|Publication number||US7878471 B2|
|Application number||US 11/867,604|
|Publication date||Feb 1, 2011|
|Filing date||Oct 4, 2007|
|Priority date||Oct 4, 2007|
|Also published as||US20090090824, WO2009045222A1|
|Publication number||11867604, 867604, US 7878471 B2, US 7878471B2, US-B2-7878471, US7878471 B2, US7878471B2|
|Inventors||Austin Everett Unsworth, Gary DeCarr, Nathan Hemmer|
|Original Assignee||Dental Equipment, Llc|
|Export Citation||BiBTeX, EndNote, RefMan|
|Patent Citations (6), Non-Patent Citations (2), Referenced by (3), Classifications (16), Legal Events (4)|
|External Links: USPTO, USPTO Assignment, Espacenet|
The present invention relates generally to apparatus for supporting flat panel video monitors, such as computer monitors and televisions. More specifically, the present invention relates to supports and couplers that are parts of support assemblies for flat panel video monitors, which enable users to readily position flat panel video monitors at a plurality of locations.
A variety of apparatus have been developed to support flat panel video monitors. Among these apparatus are assemblies that facilitate movement of flat panel video monitors to a large number of locations, sometimes in different orientations. Such assemblies have found increased use in a number of settings, including operating rooms, dental offices, and doctor offices, where ready movement of a monitor is desirable, particularly since the individuals (e.g., hygienist, dentist, patient, etc.) who may need to view the monitor may be present in different locations throughout a room, as well as have differently oriented lines of sight (e.g., a hygienist or dentist may be sitting or standing facing a patient, a patient may be sitting upright, reclined, or lying down, typically face-forward, etc.).
While some state-of-the art support assemblies enable movement of monitors to a large number of locations and orientations, they are relatively complex devices that are difficult to assemble, and sometimes difficult to use.
Accordingly, there is a need for an easy-to-assemble and easy-to-use monitor support assembly that may readily and easily position a monitor in a multitude of desired positions and orientations.
In one aspect, the present invention includes a support for a flat panel video monitor. A support that incorporates teachings of the present invention includes a yoke and at least one position manipulation handle protruding from a side of the yoke. In some embodiments, a support may include two position manipulation handles on opposite side ends of the yoke. The yoke can be configured to be rigidly secured to a back side of a flat panel video monitor. Additionally, the yoke can be configured to be coupled to an elongate extension arm, which is, in turn, permanently mounted to a support surface (e.g., a wall, a countertop, a ceiling, etc.).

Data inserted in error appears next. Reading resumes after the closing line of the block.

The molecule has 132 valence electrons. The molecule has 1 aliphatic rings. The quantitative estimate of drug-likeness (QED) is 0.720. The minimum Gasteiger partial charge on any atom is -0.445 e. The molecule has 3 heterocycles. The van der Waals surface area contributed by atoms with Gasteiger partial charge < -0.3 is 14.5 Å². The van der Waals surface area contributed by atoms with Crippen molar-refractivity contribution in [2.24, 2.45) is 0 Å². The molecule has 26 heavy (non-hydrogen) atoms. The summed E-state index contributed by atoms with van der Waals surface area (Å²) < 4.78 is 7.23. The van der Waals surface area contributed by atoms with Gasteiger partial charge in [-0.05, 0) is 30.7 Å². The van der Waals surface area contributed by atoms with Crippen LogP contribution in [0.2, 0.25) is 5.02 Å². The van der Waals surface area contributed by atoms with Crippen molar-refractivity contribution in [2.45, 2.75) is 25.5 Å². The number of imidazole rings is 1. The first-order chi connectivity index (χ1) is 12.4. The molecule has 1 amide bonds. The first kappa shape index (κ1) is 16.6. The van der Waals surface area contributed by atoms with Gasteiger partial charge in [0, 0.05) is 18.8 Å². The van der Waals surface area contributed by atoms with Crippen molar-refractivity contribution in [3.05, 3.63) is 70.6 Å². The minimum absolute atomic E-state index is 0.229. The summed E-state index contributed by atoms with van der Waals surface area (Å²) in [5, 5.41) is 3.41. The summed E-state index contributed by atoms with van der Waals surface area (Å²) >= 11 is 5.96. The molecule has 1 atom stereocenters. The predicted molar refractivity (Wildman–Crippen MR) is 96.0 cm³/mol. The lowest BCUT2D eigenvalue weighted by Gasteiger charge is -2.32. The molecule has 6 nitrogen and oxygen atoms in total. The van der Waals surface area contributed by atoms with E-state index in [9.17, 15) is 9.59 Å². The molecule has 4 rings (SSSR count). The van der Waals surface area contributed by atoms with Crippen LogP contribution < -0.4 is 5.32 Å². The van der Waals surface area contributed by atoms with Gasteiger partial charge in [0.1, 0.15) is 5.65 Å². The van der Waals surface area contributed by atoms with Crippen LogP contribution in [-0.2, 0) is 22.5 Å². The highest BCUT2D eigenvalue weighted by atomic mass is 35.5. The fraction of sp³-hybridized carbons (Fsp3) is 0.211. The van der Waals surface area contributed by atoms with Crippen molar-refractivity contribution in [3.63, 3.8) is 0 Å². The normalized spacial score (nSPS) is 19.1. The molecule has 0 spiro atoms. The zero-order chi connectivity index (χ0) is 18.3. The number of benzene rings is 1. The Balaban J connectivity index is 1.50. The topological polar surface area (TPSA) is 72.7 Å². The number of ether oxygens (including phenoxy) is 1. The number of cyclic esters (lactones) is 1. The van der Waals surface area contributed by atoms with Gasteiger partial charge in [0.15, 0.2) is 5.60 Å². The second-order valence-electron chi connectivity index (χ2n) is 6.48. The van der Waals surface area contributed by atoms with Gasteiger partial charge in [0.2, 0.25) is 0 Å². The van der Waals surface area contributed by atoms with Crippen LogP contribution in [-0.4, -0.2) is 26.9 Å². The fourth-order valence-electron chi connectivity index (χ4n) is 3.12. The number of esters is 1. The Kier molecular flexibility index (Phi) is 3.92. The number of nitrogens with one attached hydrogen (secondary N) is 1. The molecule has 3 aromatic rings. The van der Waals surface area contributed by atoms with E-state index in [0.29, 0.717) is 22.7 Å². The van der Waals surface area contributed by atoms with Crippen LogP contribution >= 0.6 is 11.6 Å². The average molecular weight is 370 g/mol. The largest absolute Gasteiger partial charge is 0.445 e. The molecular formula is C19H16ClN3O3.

When a flat panel video monitor is secured to the yoke, at least a portion of each position manipulation handle protrudes beyond an outer peripheral edge of the video monitor. Each handle may be oriented in such a way that, when grasped by the hand of a user, the user may move the monitor along or about any axis, constrained only by the physical and mechanical limitations of the elongate extension arm to which the support is coupled. Without limiting the scope of any aspect of the present invention, the handles may protrude diagonally upward and outward from the yoke and the outer side edges of the video monitor.
In some embodiments, a support for a video monitor according to the present invention is a substantially unitary element. Such a support may be supplied to a consumer as a one-piece unit, which must merely be secured to the back side of a video monitor and coupled to an extension arm. Thus, in another aspect, the present invention includes a method for assembling a flat panel video monitor to a support, with the method consisting essentially of rigidly securing the support to the back side of the video monitor.
In another aspect, the present invention includes a coupler for securing a support for a video monitor to an elongate extension arm. A coupler according to the present invention, which may be coupled to an elongate support arm in any suitable manner (e.g., pivotally, about a single axis), may be rigidly secured to the support. The coupler may be configured for attachment to the support in two or more (e.g., perpendicular) discrete orientations.